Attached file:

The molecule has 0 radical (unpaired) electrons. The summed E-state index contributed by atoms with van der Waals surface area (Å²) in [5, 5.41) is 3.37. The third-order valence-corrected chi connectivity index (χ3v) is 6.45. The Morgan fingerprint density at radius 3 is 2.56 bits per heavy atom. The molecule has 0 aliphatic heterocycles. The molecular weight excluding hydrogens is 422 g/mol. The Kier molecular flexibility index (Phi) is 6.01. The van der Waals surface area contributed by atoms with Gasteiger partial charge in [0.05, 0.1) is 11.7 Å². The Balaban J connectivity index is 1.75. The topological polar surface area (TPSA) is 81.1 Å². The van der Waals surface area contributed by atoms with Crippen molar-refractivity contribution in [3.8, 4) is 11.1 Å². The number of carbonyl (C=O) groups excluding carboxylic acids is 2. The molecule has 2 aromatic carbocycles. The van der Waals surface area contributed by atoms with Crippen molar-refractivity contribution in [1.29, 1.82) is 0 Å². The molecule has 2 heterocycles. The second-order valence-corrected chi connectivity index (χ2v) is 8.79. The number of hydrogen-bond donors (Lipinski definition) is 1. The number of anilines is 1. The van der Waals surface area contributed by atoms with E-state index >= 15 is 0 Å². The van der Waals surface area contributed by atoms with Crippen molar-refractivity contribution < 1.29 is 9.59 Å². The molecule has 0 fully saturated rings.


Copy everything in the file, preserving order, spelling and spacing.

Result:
The molecule has 0 radical (unpaired) electrons. The summed E-state index contributed by atoms with van der Waals surface area (Å²) in [5, 5.41) is 3.37. The third-order valence-corrected chi connectivity index (χ3v) is 6.45. The Morgan fingerprint density at radius 3 is 2.56 bits per heavy atom. The molecule has 0 aliphatic heterocycles. The molecular weight excluding hydrogens is 422 g/mol. The Kier molecular flexibility index (Phi) is 6.01. The van der Waals surface area contributed by atoms with Gasteiger partial charge in [0.05, 0.1) is 11.7 Å². The Balaban J connectivity index is 1.75. The topological polar surface area (TPSA) is 81.1 Å². The van der Waals surface area contributed by atoms with Crippen molar-refractivity contribution in [3.8, 4) is 11.1 Å². The number of carbonyl (C=O) groups excluding carboxylic acids is 2. The molecule has 2 aromatic carbocycles. The van der Waals surface area contributed by atoms with Crippen molar-refractivity contribution in [1.29, 1.82) is 0 Å². The molecule has 2 heterocycles. The second-order valence-corrected chi connectivity index (χ2v) is 8.79. The number of hydrogen-bond donors (Lipinski definition) is 1. The number of anilines is 1. The van der Waals surface area contributed by atoms with E-state index >= 15 is 0 Å². The van der Waals surface area contributed by atoms with Crippen molar-refractivity contribution < 1.29 is 9.59 Å². The molecule has 0 fully saturated rings.